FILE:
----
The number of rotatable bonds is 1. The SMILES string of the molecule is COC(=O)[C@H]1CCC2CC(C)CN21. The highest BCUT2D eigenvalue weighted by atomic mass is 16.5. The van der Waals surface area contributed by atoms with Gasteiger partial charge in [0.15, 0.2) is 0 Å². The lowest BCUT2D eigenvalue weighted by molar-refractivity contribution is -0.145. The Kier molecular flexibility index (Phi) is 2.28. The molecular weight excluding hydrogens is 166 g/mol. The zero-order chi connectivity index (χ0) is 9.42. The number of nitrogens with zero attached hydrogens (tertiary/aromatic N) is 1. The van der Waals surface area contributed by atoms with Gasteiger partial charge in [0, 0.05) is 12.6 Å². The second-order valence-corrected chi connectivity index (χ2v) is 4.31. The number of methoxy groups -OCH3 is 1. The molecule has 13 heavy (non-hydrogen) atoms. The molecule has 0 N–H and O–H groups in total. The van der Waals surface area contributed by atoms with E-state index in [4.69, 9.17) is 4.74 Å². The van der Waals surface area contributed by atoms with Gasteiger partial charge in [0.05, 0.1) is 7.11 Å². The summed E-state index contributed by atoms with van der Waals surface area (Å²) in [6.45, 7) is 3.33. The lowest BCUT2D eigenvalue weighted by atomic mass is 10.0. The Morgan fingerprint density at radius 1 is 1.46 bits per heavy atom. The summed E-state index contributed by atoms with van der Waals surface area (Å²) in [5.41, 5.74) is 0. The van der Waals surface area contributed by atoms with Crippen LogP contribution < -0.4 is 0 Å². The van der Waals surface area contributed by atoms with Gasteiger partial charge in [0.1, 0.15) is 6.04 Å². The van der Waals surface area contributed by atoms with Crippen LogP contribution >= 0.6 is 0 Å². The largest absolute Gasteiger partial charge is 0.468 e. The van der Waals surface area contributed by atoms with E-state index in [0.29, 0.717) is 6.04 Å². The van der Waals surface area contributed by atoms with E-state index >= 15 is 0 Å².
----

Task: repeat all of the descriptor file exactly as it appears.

The number of rotatable bonds is 1. The SMILES string of the molecule is COC(=O)[C@H]1CCC2CC(C)CN21. The highest BCUT2D eigenvalue weighted by atomic mass is 16.5. The van der Waals surface area contributed by atoms with Gasteiger partial charge in [0.15, 0.2) is 0 Å². The lowest BCUT2D eigenvalue weighted by molar-refractivity contribution is -0.145. The Kier molecular flexibility index (Phi) is 2.28. The molecular weight excluding hydrogens is 166 g/mol. The zero-order chi connectivity index (χ0) is 9.42. The number of nitrogens with zero attached hydrogens (tertiary/aromatic N) is 1. The van der Waals surface area contributed by atoms with Gasteiger partial charge in [0, 0.05) is 12.6 Å². The second-order valence-corrected chi connectivity index (χ2v) is 4.31. The number of methoxy groups -OCH3 is 1. The molecule has 13 heavy (non-hydrogen) atoms. The molecule has 0 N–H and O–H groups in total. The van der Waals surface area contributed by atoms with E-state index in [4.69, 9.17) is 4.74 Å². The van der Waals surface area contributed by atoms with Gasteiger partial charge in [0.05, 0.1) is 7.11 Å². The summed E-state index contributed by atoms with van der Waals surface area (Å²) in [6.45, 7) is 3.33. The lowest BCUT2D eigenvalue weighted by atomic mass is 10.0. The Morgan fingerprint density at radius 1 is 1.46 bits per heavy atom. The summed E-state index contributed by atoms with van der Waals surface area (Å²) in [5.41, 5.74) is 0. The van der Waals surface area contributed by atoms with Crippen LogP contribution < -0.4 is 0 Å². The van der Waals surface area contributed by atoms with Gasteiger partial charge in [0.1, 0.15) is 6.04 Å². The van der Waals surface area contributed by atoms with Crippen LogP contribution >= 0.6 is 0 Å². The largest absolute Gasteiger partial charge is 0.468 e. The van der Waals surface area contributed by atoms with E-state index in [0.29, 0.717) is 6.04 Å². The van der Waals surface area contributed by atoms with E-state index >= 15 is 0 Å².